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What Times Square will look like after the pandemic

New York City tourism and real estate officials are hoping Thursday night’s New Year’s Eve celebration will mark a turning point for Times Square, the Manhattan neighborhood that has become a symbol of sorts for the economic ills of the Covid-19 economy.

Commerce among the more than 1,500 businesses in the tourist destination and business district — centrally located between major public transportation hubs — has been decimated by the pandemic. However, business leaders still expect the area to make a full economic recovery once Covid-19 vaccines become widely distributed.

Times Square Alliance President Tim Tompkins says his nonprofit, which hosts events and promotes economic development in the neighborhood, considered canceling its New Year’s Eve ball drop ceremony this year in the face of surging Covid-19 cases, but ultimately decided it was important to continue the tradition, even if it’s closed to the public.

“We wanted to send a message that New York is still here. It’s not going away,” Tompkins told CNN Business.

Officials have differing opinions about how much change Times Square may be in for over the next few years — as new businesses inevitably replace old ones — and how long its full recovery will take. Real estate and tourism officials say estimates range between one and four years.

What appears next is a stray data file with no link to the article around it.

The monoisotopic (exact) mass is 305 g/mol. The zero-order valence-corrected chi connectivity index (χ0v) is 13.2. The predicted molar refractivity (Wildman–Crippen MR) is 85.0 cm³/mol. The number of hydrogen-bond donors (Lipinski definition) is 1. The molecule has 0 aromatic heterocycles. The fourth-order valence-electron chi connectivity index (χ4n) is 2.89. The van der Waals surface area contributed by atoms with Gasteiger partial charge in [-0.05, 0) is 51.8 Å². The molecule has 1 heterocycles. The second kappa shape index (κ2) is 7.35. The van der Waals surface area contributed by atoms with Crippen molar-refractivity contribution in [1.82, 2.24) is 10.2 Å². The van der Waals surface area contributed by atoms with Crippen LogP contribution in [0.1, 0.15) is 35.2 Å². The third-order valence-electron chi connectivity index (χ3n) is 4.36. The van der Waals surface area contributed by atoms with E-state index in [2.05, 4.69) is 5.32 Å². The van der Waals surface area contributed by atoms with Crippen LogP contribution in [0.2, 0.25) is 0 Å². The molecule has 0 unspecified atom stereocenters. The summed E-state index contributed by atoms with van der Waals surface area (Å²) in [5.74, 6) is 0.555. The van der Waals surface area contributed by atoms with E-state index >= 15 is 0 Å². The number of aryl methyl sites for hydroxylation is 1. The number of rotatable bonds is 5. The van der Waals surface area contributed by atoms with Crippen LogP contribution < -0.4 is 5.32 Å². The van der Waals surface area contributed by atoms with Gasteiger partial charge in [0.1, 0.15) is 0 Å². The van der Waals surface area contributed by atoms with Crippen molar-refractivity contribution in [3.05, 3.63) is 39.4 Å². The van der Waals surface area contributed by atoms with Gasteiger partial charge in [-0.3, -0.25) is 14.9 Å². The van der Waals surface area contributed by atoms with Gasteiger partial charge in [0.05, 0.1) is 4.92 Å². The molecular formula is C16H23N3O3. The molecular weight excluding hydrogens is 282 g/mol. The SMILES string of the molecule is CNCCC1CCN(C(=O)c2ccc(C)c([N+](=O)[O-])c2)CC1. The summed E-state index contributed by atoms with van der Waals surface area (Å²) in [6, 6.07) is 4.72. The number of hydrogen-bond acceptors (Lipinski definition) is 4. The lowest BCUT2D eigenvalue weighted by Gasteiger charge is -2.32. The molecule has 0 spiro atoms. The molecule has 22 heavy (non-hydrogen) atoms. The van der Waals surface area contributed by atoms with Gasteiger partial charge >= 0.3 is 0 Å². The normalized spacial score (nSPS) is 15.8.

“2021 is certainly going to feel more upbeat than 2020 did, but I think there will also be some disappointment,” said Douglas Hercher, managing director at RobertDouglas, a private real estate investment bank. “If people are thinking Times Square, by the summer, is going to look like the Times Square we all know and love, that’s probably not going to be the case.”

Hotels and retail

As it stands, the district on and around Broadway between 40th and 53rd streets is mostly a collection of business sectors upended by the pandemic economy: brick-and-mortar retail stores, hotels, restaurants, theaters and office space. A Times Square Alliance study found foot traffic in the neighborhood’s busiest block on 42nd Street between Seventh and Eighth avenues was down 70% from the previous year.

The lack of visitors has coincided with the permanent closure of hotels like the Hilton Times Square, the Omni Berkshire, and the Roosevelt in addition to retail tenants like Gap. Other companies behind on rent have all but abandoned neighborhood stores, leading to a 13% year-over-year decline in retail rental prices during the fall, according to the Real Estate Board of New York, the city’s largest real estate trade association.

Tompkins says about 43% of Times Square’s street-level businesses are currently closed, down from 87% in the spring. Hercher estimates 25%-30% of retail rental spaces in Midtown have “gone dark” due to tenants shuttering indefinitely.

“That’s the state of affairs right now,” he told CNN Business on Wednesday. “You’re going to see those retailers reducing their footprint to bring their costs in line with their sales. … I think rental rates are going to have to come down tremendously to attract tenancy to those spaces.”

Hercher expects the downturn will worsen through February, making it extremely difficult for the most revenue-starved retailers to maintain their presence at the Crossroads of World. But Paimaan Lodhi, senior vice president of policy and planning for the Real Estate Board of New York, notes that Time Square’s rent rate reductions have also creating opportunities for new tenants.